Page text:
Sunday, 1 May 2016

Was Livingstone right?

As widely reported Ken Livingstone said
“Let’s remember when Hitler won his election in 1932, his policy then was that Jews should be moved to Israel. He was supporting Zionism – this before he went mad and ended up killing six million Jews.” 
Was this true?

There's a technical denial: "No, as Israel didn't then exist" but this is a quibble. The land now occupied by Israel certainly existed (roughly - the British Mandate of Palestine) and many Jews moved there in that period.

So did Hitler support the movement of Jews to Palestine? The answer, oddly, is yes. Here's Peter Beaumont in the Guardian admitting reluctantly that:
The "Haavara (transfer) Agreement [of] 1933 [was] an agreement between Germany and German Zionists to facilitate the emigration of Jews to British Mandate Palestine ... by ensuring would-be Jewish emigrants could transfer part of their property."
But Livingstone's use of the anachronistic term Israel links with his claim that Hitler supported Zionism, and that's not true. Zionism wanted a Jewish state as well as the transfer of people and Hitler did not want that. His support for the transfer was essentially tactical - he wanted to defuse the Jewish boycott of Germany.

So much for the rather partial truth of Livingstone's words (for truth matters). But words say more than their literal meanings. They are said in a context and the context here was Naz Shah's remarks in 2014 suggesting that Israeli Jews should go to the US.

And in that context there are at least three objections to Livingstone's comments:
  1. Hitler's policies in the 1930 are completely irrelevant to the current state of Israel. Those who condemn many of its policies (me for one) must base their criticisms on its recent behaviour.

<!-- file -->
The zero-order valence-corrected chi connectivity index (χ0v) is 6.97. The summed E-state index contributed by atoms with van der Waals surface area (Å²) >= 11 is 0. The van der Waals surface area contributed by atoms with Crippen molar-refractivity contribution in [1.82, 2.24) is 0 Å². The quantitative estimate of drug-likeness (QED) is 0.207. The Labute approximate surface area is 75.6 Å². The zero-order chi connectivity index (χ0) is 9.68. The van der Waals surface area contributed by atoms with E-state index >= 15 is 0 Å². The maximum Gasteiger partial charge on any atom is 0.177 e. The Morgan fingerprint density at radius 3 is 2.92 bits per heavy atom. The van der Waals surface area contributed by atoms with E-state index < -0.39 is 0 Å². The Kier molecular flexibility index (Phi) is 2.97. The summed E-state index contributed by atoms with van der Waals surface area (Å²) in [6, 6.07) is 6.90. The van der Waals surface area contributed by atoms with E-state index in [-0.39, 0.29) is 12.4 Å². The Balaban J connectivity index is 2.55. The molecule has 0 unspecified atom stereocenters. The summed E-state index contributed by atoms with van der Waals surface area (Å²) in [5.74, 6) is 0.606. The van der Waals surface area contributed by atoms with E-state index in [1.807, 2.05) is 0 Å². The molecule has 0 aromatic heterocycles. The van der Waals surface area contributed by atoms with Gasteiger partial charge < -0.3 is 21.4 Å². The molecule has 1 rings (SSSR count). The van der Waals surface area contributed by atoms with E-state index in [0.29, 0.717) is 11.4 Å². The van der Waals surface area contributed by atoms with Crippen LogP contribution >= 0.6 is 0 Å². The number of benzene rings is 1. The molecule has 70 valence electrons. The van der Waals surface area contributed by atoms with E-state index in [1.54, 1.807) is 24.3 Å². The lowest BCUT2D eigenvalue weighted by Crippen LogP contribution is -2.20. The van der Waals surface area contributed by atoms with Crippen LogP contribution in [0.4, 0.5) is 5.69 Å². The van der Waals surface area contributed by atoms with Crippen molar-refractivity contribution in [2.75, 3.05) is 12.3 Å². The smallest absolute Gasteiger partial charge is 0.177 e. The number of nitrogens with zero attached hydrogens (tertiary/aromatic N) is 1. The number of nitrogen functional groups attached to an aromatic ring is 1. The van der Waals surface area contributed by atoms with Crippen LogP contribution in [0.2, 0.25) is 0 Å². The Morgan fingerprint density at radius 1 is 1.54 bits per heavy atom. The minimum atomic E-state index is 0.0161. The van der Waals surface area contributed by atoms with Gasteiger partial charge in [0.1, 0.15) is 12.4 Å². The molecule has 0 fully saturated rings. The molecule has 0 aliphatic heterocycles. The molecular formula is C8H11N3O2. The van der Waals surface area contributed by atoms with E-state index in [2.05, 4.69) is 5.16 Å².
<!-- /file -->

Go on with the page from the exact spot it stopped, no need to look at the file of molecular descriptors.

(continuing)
2. Linking Hitler and Zionism was bound to be highly offensive to many Jews. Now it may sometimes be necessary to give offence by telling a truth if the issue is important and the truth cogent. But it's otherwise merely rude. Gratuitous rudeness has no place in civilised politics. and this was gratuitous.
  3. Making this point was bound to reflect badly on his party and to distract attention from the many serious issues - from air pollution to security - raised by the London elections.
 (And, actually, I thought discrediting the Labour Party was my job!)

So in a few words Livingstone has introduced a very smelly red herring (or possibly a gefilte fish), discredited his party and offended an influential minority community. He has provided the Tory Party, and especially Zac Goldsmith, with an electoral boost whilst raising his own profile.

I don't know if Livingstone is an anti-semite - though his words surely point that way. I do know that his words were offensive and stupid.

Perhaps his friends (there are doubtless some left) should remind him that he is no longer standing to be Mayor of London. His relentless self-promotion has become tiresome.,

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